Jason Gurley

By day, I'm a user experience designer; by evenings/weekends, I write novels from my home in Scappoose, Ore. My newest is Awake in the World, published February 2019 by Roaring Brook Press; my previous novel, Eleanor, was published by Crown in 2016 and has since been translated into German, Portuguese, and Turkish. I’m currently working on a new project.

Hearing voices

I've spent a lot of time reading Austin Kleon's books and blog posts these last few weeks, and I really appreciate that this guy is out in the world, demystifying so much of what we've traditionally revered as "the creative process." So much of his writings boil down to: Borrow from the things that inspire you. Share what you do so it inspires someone else. Do the work, and then keep doing it. 

Now and then, an idea keeps presenting itself in different formats. During a conversation with a fellow writer recently, we talked about ghostwriting. The idea of ghostwriting is oddly romantic to me: Being compensated for doing the hard work of putting a story into the world, while not having to endure the book tours or promotion, not having to take reviews personally, et cetera. So many ghostwriters also write their own things, which is true of my friend, too. And I wondered: How do you stay true to your own voice when you spend most of your time emulating someone else's? I always think about Gary Oldman's confession, a few years back, that years of living in America, paired with his frequent accent work in movies, caused him to forget his own voice.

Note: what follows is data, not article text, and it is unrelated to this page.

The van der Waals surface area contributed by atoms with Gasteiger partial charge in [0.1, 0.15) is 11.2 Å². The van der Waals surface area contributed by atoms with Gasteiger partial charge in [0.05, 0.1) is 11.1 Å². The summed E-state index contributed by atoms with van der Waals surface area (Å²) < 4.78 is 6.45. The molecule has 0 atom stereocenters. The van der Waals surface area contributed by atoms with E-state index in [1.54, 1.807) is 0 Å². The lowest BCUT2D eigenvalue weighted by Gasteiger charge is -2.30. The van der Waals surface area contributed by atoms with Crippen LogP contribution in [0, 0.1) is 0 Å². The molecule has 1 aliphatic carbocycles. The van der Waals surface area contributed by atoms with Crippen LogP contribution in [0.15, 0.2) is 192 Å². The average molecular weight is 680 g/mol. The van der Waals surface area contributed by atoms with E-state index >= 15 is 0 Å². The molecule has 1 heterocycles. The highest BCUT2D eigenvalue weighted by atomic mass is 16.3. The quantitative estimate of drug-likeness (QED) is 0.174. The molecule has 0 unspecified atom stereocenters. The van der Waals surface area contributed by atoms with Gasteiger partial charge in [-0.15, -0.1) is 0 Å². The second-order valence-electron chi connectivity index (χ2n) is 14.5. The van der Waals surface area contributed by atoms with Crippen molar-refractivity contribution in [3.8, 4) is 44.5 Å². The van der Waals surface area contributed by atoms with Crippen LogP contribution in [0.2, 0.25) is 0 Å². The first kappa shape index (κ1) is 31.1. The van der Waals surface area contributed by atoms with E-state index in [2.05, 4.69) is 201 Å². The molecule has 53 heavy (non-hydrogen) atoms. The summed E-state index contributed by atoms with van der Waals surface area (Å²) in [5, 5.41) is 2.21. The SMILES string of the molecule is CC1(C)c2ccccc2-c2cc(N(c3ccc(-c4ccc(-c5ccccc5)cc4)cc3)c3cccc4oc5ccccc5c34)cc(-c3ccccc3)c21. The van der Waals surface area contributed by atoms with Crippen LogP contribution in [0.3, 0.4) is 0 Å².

In Kleon's (terrific) book Steal Like an Artist, he writes:

Don’t worry about a grand scheme or unified vision for your work. Don’t worry about unity—what unifies your work is the fact that you made it. One day you’ll look back and it will all make sense.

Similarly, he quotes Steve Jobs:

You can’t connect the dots looking forward, you can only connect them looking backwards.

I've never ghostwritten anything, but I wonder about voice in my own work. After all, Eleanor is wildly different from my upcoming young adult book, Awake in the World, and both are quite different from my earlier self-published novels. How could any reader be expected to follow me down all of these wildly divergent roads, much less find a similar voice in such different works? But I receive emails here and there from readers who clearly have been able to do just that, which has me convinced that "voice" isn't a thing I should worry myself over at all. Readers are far more attuned to what my books have in common than I am; while I fear I'm bouncing all over the place, perhaps a reader who appreciates my view of the world simply enjoys tracking that view through all of these different subjects. 

Put your whole self into it, and you will find your true voice. Hold back and you wonʼt. Itʼs that simple.
— Hugh MacLeod, "How to Be Creative"

"Voice" is something a writer tries so hard from their earliest days to locate, then sustain. It's become similar to the idea of staying "on message" or "on brand." But perhaps we'd all be better off if we let "voice" take care of itself, and simply write the things we care about, while trusting that, whatever "voice" really is, it will come through on its own, through no carefully planning of our own. 

I don’t know what my personal style is until someone tells me what it is.
— Bill Hader

The tools don't matter

Balance and permission